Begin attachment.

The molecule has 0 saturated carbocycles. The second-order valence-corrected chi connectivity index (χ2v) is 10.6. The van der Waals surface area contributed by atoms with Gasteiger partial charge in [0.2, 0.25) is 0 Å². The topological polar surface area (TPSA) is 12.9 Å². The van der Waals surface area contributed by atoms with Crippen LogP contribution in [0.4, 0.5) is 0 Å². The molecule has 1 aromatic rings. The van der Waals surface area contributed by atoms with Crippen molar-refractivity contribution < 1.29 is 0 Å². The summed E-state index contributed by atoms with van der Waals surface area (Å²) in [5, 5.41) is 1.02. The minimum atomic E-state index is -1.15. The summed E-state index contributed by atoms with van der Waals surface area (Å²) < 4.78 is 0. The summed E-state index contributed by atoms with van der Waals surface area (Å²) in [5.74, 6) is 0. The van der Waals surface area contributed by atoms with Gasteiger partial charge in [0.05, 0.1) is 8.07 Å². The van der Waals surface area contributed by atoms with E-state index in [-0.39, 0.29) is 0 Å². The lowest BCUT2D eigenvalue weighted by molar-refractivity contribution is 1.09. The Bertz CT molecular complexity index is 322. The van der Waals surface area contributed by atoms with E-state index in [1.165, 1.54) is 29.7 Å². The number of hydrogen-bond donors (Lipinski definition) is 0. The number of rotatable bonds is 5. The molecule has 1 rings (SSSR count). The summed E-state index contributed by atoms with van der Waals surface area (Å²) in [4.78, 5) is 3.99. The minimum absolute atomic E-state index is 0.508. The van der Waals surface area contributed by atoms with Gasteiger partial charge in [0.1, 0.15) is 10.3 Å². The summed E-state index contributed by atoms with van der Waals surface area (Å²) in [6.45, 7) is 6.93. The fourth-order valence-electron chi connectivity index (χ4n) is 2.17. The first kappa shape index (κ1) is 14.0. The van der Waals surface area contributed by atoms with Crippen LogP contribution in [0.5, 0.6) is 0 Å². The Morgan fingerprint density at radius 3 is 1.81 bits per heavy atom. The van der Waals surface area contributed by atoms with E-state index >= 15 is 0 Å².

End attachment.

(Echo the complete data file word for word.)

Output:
The molecule has 0 saturated carbocycles. The second-order valence-corrected chi connectivity index (χ2v) is 10.6. The van der Waals surface area contributed by atoms with Gasteiger partial charge in [0.2, 0.25) is 0 Å². The topological polar surface area (TPSA) is 12.9 Å². The van der Waals surface area contributed by atoms with Crippen LogP contribution in [0.4, 0.5) is 0 Å². The molecule has 1 aromatic rings. The van der Waals surface area contributed by atoms with Crippen molar-refractivity contribution < 1.29 is 0 Å². The summed E-state index contributed by atoms with van der Waals surface area (Å²) in [5, 5.41) is 1.02. The minimum atomic E-state index is -1.15. The summed E-state index contributed by atoms with van der Waals surface area (Å²) < 4.78 is 0. The summed E-state index contributed by atoms with van der Waals surface area (Å²) in [5.74, 6) is 0. The van der Waals surface area contributed by atoms with Gasteiger partial charge in [0.05, 0.1) is 8.07 Å². The van der Waals surface area contributed by atoms with E-state index in [-0.39, 0.29) is 0 Å². The lowest BCUT2D eigenvalue weighted by molar-refractivity contribution is 1.09. The Bertz CT molecular complexity index is 322. The van der Waals surface area contributed by atoms with E-state index in [1.165, 1.54) is 29.7 Å². The number of hydrogen-bond donors (Lipinski definition) is 0. The number of rotatable bonds is 5. The molecule has 1 rings (SSSR count). The summed E-state index contributed by atoms with van der Waals surface area (Å²) in [4.78, 5) is 3.99. The minimum absolute atomic E-state index is 0.508. The van der Waals surface area contributed by atoms with Gasteiger partial charge in [0.1, 0.15) is 10.3 Å². The summed E-state index contributed by atoms with van der Waals surface area (Å²) in [6.45, 7) is 6.93. The fourth-order valence-electron chi connectivity index (χ4n) is 2.17. The first kappa shape index (κ1) is 14.0. The van der Waals surface area contributed by atoms with Crippen LogP contribution in [0.5, 0.6) is 0 Å². The Morgan fingerprint density at radius 3 is 1.81 bits per heavy atom. The van der Waals surface area contributed by atoms with E-state index >= 15 is 0 Å².